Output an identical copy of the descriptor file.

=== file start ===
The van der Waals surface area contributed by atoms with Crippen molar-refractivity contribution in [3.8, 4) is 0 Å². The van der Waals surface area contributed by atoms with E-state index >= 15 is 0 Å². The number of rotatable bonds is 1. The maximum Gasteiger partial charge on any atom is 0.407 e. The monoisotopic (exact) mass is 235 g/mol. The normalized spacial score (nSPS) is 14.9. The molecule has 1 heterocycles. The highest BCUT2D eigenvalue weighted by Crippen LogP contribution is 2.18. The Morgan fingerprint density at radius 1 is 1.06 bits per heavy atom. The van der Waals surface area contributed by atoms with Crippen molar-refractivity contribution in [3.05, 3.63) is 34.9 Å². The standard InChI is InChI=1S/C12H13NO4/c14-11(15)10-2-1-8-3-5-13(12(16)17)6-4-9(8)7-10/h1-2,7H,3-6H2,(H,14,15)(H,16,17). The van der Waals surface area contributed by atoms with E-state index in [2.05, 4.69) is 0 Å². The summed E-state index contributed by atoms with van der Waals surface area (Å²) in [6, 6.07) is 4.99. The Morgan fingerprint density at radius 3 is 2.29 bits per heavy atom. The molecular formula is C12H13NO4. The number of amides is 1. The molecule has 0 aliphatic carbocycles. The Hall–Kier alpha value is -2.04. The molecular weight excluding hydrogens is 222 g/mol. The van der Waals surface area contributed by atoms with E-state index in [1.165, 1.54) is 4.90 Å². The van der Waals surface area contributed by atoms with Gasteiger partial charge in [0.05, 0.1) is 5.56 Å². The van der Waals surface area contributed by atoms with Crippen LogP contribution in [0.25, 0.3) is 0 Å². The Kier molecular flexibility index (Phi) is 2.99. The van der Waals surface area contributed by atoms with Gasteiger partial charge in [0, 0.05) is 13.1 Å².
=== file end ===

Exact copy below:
The van der Waals surface area contributed by atoms with Crippen molar-refractivity contribution in [3.8, 4) is 0 Å². The van der Waals surface area contributed by atoms with E-state index >= 15 is 0 Å². The number of rotatable bonds is 1. The maximum Gasteiger partial charge on any atom is 0.407 e. The monoisotopic (exact) mass is 235 g/mol. The normalized spacial score (nSPS) is 14.9. The molecule has 1 heterocycles. The highest BCUT2D eigenvalue weighted by Crippen LogP contribution is 2.18. The Morgan fingerprint density at radius 1 is 1.06 bits per heavy atom. The van der Waals surface area contributed by atoms with Crippen molar-refractivity contribution in [3.05, 3.63) is 34.9 Å². The standard InChI is InChI=1S/C12H13NO4/c14-11(15)10-2-1-8-3-5-13(12(16)17)6-4-9(8)7-10/h1-2,7H,3-6H2,(H,14,15)(H,16,17). The van der Waals surface area contributed by atoms with E-state index in [2.05, 4.69) is 0 Å². The summed E-state index contributed by atoms with van der Waals surface area (Å²) in [6, 6.07) is 4.99. The Morgan fingerprint density at radius 3 is 2.29 bits per heavy atom. The molecular formula is C12H13NO4. The number of amides is 1. The molecule has 0 aliphatic carbocycles. The Hall–Kier alpha value is -2.04. The molecular weight excluding hydrogens is 222 g/mol. The van der Waals surface area contributed by atoms with E-state index in [1.165, 1.54) is 4.90 Å². The van der Waals surface area contributed by atoms with Gasteiger partial charge in [0.05, 0.1) is 5.56 Å². The van der Waals surface area contributed by atoms with Crippen LogP contribution in [0.25, 0.3) is 0 Å². The Kier molecular flexibility index (Phi) is 2.99. The van der Waals surface area contributed by atoms with Gasteiger partial charge in [0, 0.05) is 13.1 Å².